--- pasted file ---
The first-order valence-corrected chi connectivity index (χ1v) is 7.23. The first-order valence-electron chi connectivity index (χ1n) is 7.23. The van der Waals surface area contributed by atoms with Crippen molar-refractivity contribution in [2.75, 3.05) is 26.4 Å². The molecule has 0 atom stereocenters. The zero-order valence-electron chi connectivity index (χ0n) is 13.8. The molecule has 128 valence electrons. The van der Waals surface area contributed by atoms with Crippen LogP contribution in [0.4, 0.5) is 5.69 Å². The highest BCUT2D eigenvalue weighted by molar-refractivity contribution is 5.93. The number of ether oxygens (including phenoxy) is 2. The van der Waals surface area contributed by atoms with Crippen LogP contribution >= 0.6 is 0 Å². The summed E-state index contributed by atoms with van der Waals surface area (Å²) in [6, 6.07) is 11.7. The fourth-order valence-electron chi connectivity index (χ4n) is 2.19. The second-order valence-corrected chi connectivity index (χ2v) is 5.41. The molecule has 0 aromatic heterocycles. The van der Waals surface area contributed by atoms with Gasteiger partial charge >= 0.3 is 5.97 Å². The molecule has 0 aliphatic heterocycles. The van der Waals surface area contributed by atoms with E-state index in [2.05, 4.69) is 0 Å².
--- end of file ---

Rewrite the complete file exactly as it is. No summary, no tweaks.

The first-order valence-corrected chi connectivity index (χ1v) is 7.23. The first-order valence-electron chi connectivity index (χ1n) is 7.23. The van der Waals surface area contributed by atoms with Crippen molar-refractivity contribution in [2.75, 3.05) is 26.4 Å². The molecule has 0 atom stereocenters. The zero-order valence-electron chi connectivity index (χ0n) is 13.8. The molecule has 128 valence electrons. The van der Waals surface area contributed by atoms with Crippen LogP contribution in [0.4, 0.5) is 5.69 Å². The highest BCUT2D eigenvalue weighted by molar-refractivity contribution is 5.93. The number of ether oxygens (including phenoxy) is 2. The van der Waals surface area contributed by atoms with Crippen LogP contribution >= 0.6 is 0 Å². The summed E-state index contributed by atoms with van der Waals surface area (Å²) in [6, 6.07) is 11.7. The fourth-order valence-electron chi connectivity index (χ4n) is 2.19. The second-order valence-corrected chi connectivity index (χ2v) is 5.41. The molecule has 0 aromatic heterocycles. The van der Waals surface area contributed by atoms with Gasteiger partial charge >= 0.3 is 5.97 Å². The molecule has 0 aliphatic heterocycles. The van der Waals surface area contributed by atoms with E-state index in [2.05, 4.69) is 0 Å².